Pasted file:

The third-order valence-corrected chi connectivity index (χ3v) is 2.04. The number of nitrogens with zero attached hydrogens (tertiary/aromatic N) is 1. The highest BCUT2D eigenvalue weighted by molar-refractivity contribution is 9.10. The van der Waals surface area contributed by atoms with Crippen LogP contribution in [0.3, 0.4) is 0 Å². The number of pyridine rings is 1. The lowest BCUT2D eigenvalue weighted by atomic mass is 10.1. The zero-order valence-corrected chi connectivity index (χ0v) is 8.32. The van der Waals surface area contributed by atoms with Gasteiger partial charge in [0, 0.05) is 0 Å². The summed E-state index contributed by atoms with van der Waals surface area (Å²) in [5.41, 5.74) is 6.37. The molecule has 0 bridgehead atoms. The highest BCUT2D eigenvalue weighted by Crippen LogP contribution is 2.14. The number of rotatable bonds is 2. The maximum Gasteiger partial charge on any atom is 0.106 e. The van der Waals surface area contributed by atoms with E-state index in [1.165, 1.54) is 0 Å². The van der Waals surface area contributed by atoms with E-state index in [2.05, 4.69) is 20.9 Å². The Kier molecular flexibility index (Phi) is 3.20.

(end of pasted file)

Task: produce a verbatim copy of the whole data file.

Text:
The third-order valence-corrected chi connectivity index (χ3v) is 2.04. The number of nitrogens with zero attached hydrogens (tertiary/aromatic N) is 1. The highest BCUT2D eigenvalue weighted by molar-refractivity contribution is 9.10. The van der Waals surface area contributed by atoms with Crippen LogP contribution in [0.3, 0.4) is 0 Å². The number of pyridine rings is 1. The lowest BCUT2D eigenvalue weighted by atomic mass is 10.1. The zero-order valence-corrected chi connectivity index (χ0v) is 8.32. The van der Waals surface area contributed by atoms with Gasteiger partial charge in [0, 0.05) is 0 Å². The summed E-state index contributed by atoms with van der Waals surface area (Å²) in [5.41, 5.74) is 6.37. The molecule has 0 bridgehead atoms. The highest BCUT2D eigenvalue weighted by Crippen LogP contribution is 2.14. The number of rotatable bonds is 2. The maximum Gasteiger partial charge on any atom is 0.106 e. The van der Waals surface area contributed by atoms with E-state index in [1.165, 1.54) is 0 Å². The van der Waals surface area contributed by atoms with E-state index in [2.05, 4.69) is 20.9 Å². The Kier molecular flexibility index (Phi) is 3.20.